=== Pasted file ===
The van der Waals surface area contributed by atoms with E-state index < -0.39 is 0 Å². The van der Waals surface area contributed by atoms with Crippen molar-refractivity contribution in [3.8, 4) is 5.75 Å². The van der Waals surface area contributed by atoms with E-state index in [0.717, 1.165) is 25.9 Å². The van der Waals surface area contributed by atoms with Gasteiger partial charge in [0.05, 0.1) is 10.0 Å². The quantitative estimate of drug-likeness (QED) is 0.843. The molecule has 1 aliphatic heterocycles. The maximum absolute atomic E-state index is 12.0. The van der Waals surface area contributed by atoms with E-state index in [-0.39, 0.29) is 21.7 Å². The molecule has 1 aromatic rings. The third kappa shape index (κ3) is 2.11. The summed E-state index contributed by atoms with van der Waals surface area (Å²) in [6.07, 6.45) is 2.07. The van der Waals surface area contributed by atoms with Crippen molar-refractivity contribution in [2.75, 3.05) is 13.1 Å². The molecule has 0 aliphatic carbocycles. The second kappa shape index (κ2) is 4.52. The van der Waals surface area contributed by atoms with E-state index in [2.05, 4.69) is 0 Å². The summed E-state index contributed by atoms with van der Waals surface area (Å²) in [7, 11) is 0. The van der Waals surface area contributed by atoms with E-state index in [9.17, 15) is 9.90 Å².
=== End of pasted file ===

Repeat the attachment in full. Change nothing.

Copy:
The van der Waals surface area contributed by atoms with E-state index < -0.39 is 0 Å². The van der Waals surface area contributed by atoms with Crippen molar-refractivity contribution in [3.8, 4) is 5.75 Å². The van der Waals surface area contributed by atoms with E-state index in [0.717, 1.165) is 25.9 Å². The van der Waals surface area contributed by atoms with Gasteiger partial charge in [0.05, 0.1) is 10.0 Å². The quantitative estimate of drug-likeness (QED) is 0.843. The molecule has 1 aliphatic heterocycles. The maximum absolute atomic E-state index is 12.0. The van der Waals surface area contributed by atoms with E-state index in [-0.39, 0.29) is 21.7 Å². The molecule has 1 aromatic rings. The third kappa shape index (κ3) is 2.11. The summed E-state index contributed by atoms with van der Waals surface area (Å²) in [6.07, 6.45) is 2.07. The van der Waals surface area contributed by atoms with Crippen molar-refractivity contribution in [2.75, 3.05) is 13.1 Å². The molecule has 0 aliphatic carbocycles. The second kappa shape index (κ2) is 4.52. The van der Waals surface area contributed by atoms with E-state index in [2.05, 4.69) is 0 Å². The summed E-state index contributed by atoms with van der Waals surface area (Å²) in [7, 11) is 0. The van der Waals surface area contributed by atoms with E-state index in [9.17, 15) is 9.90 Å².